Boss Lady

Brick and mortar business locations can survive a pandemic


Running a brick and mortar business already comes with its own set of complications, but when you throw a pandemic into the mix, those varying factors can get even more complex. For instance, one of the biggest issues with brick and mortar businesses is getting foot traffic through the door. With shelter in place, group size, and curfew restrictions across the country, consumers are no longer feeling as safe as they once did shopping shoulder to shoulder with strangers.

How a brick and mortar business can survive a pandemic

But this doesn’t mean it’s impossible to run your brick and mortar business; it just means that you have your work cut out for you must make a few adjustments. With that mind, here are a few ways to run your brick and mortar business during the pandemic:

Adapt an online strategy

Every brick and mortar business needs to adopt an online strategy. There’s no way around it. If you don’t already have a website, you can easily get started with a free or low-cost design theme. From here, simply plug and play, replacing text and images and customizing to your liking. If you aren’t already doing so, sell your products online, too, offering shipping and curbside pickup.

Take high-resolution photos of your product and work with an image retoucher to get them ready for an e-commerce website (you can find plenty of cost-efficient graphic designers on freelance sites like Upwork).

Your website should clearly list your hours of operation and how your brick and mortar business has adapted to COVID-19. Furthermore, set up a Google Listing so that potential visitors can easily glean all relevant information through Google’s useful card-based search engine display feature.

Allow curbside pickup

Curbside pickup is a strategy that many brick and mortar business stores have adopted since the coronavirus, from retail outlets to restaurants. Curbside pickup allows customers to drive up to your brick and mortar location and receive their order without having to leave the safety and comfort of their vehicle.

Of course, a website capable of ordering capabilities is a prerequisite. If executed correctly, you can make your curbside experience seamless—and even preferable. You can use a platform like Shopify to quickly set up an online menu. On the other hand, WordPress offers several plugins that make it easy to set up online shopping or create an online menu for ordering food.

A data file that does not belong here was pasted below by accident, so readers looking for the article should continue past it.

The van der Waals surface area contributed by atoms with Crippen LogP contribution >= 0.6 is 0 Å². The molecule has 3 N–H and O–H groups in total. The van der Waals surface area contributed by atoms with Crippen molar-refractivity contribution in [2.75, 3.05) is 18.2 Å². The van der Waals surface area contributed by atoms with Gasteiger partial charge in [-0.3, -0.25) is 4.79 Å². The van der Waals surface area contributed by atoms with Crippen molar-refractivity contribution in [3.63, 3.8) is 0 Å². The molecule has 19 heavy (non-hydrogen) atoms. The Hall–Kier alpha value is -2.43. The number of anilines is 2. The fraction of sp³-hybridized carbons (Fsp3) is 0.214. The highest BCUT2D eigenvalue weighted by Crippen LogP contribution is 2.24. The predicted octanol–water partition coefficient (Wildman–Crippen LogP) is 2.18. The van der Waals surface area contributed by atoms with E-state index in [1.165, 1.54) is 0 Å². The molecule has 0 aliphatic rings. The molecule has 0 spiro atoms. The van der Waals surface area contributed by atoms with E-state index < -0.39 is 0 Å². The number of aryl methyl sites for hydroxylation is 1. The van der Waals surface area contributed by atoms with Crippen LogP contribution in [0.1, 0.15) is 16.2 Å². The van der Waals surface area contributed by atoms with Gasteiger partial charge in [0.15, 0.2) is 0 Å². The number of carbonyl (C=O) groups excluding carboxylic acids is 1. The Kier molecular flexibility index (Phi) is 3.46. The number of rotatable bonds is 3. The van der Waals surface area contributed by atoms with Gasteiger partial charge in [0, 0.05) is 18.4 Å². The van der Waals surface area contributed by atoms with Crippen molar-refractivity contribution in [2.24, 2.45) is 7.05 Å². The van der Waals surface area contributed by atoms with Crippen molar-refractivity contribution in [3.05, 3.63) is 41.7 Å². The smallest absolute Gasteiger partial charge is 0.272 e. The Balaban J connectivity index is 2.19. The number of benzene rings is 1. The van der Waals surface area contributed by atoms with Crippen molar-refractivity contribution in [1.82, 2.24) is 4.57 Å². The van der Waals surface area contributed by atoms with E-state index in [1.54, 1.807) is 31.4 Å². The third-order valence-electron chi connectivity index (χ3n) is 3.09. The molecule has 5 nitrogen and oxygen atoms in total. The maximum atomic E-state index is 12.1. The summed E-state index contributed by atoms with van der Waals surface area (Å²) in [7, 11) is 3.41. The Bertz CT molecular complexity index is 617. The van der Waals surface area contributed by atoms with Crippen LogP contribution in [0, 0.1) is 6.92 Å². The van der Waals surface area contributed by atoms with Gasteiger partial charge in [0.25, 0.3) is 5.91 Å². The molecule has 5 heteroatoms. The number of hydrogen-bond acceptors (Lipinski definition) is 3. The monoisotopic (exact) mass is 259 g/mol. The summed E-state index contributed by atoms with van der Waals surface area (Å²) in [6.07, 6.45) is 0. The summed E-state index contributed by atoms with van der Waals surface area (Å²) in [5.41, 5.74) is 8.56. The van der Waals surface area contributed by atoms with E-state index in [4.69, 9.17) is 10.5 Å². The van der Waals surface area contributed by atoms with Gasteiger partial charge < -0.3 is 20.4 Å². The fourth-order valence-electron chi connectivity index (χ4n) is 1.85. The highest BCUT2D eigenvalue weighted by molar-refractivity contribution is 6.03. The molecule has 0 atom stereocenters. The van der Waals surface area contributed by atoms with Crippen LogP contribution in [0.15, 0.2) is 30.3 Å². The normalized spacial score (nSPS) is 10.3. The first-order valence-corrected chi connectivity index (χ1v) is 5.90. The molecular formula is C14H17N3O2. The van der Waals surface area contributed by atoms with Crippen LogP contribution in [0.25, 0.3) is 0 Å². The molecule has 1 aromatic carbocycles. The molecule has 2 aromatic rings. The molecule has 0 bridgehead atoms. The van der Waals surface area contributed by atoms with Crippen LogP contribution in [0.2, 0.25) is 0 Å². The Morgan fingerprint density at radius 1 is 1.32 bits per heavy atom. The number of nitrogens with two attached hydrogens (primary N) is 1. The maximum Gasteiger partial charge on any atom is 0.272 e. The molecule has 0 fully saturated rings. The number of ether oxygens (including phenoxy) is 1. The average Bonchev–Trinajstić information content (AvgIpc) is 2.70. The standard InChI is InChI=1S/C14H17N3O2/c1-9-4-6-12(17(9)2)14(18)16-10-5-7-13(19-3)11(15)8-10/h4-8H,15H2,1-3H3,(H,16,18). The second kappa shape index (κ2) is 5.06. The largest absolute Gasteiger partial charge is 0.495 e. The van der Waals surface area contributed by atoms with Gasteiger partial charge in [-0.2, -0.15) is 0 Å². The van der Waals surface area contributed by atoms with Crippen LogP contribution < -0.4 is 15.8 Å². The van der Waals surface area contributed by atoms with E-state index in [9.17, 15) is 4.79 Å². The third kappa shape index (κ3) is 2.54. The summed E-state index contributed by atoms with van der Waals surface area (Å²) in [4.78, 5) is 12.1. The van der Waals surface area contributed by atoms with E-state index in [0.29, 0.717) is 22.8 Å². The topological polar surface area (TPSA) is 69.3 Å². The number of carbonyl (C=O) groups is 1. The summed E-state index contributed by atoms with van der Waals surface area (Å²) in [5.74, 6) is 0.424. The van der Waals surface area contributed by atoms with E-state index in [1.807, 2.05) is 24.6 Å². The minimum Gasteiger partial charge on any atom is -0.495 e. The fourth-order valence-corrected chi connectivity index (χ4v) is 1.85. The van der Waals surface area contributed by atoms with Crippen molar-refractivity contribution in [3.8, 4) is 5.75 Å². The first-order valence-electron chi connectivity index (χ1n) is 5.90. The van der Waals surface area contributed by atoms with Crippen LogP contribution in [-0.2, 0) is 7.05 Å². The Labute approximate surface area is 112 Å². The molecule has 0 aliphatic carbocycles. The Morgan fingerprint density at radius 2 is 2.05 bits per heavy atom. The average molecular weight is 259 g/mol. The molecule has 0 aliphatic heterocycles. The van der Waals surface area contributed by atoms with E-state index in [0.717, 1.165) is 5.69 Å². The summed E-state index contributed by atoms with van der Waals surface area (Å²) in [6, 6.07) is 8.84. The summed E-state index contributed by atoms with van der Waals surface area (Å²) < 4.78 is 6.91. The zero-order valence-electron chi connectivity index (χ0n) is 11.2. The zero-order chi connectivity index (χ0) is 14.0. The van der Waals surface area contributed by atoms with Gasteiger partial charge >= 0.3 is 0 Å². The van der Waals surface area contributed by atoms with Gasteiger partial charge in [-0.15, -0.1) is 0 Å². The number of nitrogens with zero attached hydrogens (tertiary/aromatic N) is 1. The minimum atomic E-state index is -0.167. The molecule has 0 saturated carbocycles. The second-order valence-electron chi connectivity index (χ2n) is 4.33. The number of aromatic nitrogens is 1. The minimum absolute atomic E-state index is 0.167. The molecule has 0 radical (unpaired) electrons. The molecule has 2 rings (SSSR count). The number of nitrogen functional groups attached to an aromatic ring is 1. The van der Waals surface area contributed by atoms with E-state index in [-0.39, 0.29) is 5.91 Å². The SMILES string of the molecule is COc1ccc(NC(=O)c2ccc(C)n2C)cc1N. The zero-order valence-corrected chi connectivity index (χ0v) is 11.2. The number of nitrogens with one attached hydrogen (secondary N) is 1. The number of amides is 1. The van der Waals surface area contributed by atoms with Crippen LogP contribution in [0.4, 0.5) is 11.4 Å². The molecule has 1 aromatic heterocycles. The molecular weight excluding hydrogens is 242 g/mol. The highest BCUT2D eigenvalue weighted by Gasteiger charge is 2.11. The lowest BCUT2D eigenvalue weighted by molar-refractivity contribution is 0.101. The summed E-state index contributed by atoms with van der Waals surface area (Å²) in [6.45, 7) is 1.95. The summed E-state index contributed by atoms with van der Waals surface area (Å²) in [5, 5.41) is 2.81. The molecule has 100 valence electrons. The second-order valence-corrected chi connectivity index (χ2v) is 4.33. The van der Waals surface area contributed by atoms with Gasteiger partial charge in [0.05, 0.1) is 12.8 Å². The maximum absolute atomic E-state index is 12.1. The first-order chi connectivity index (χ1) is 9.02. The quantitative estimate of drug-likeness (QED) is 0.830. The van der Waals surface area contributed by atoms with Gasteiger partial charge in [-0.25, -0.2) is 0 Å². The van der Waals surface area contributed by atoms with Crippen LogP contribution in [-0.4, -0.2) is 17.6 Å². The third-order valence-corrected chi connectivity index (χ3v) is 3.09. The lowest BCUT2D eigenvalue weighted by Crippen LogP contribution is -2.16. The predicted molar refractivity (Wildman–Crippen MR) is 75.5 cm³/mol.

Cleaning stations

As a brick and mortar business, you want your customers to feel safe and healthy when they come into your location. As such, it’s important to set up miniature cleaning stations, particularly at cash registers, entrances, and exits. Hand sanitizer, gloves, or alcohol wipes are safe bets. You may even choose to stock extra masks for free or for a price for those customers that might forget it.

Change your store layout

The harsh reality is, social distancing measures aren’t going away any time soon. To comply with federal and local regulations, rearrange your brick and mortar business layout to accommodate guests. For instance, restaurants are removing tables to allow more space between parties and going the extra mile with plexiglass barriers.

If you have the funds to do so, you might even implement touchless technology throughout your store, like contactless payments and gesture-based soap dispensers and hand dryers. The overall idea is to optimize the space and allow guests to properly maintain social distancing.

Check the fine print

Any time you make a big investment, it’s imperative that you check the fine print. Commercial rental applications are easy enough to fill out, but the least clauses included can be difficult to navigate. For example, did you know if you rented a commercial condo property in a mixed-use building, your business might be subject to rules from a local homeowners association?

According to Ardent, a property management company in Miami, mixed-use condo facilities can include a combination of entertainment and retail venues as well as condos, and it causes some complaints if you aren’t prepared to understand and adhere to the rules set forth by management.

During the pandemic, many landlords are allowing leniency if your brick and mortar business is struggling, and you should stay up to date on your local laws. For instance, in the state of New Jersey, landlords are prohibited from removing tenants until March 2021 and utility shutoff are prohibited as well. Check out how your area is affected and learn more about what is and isn’t permitted.

About Susan Alvarado'

Susan Alvarado is a business trainer and advisor specializing in HR and communications strategies

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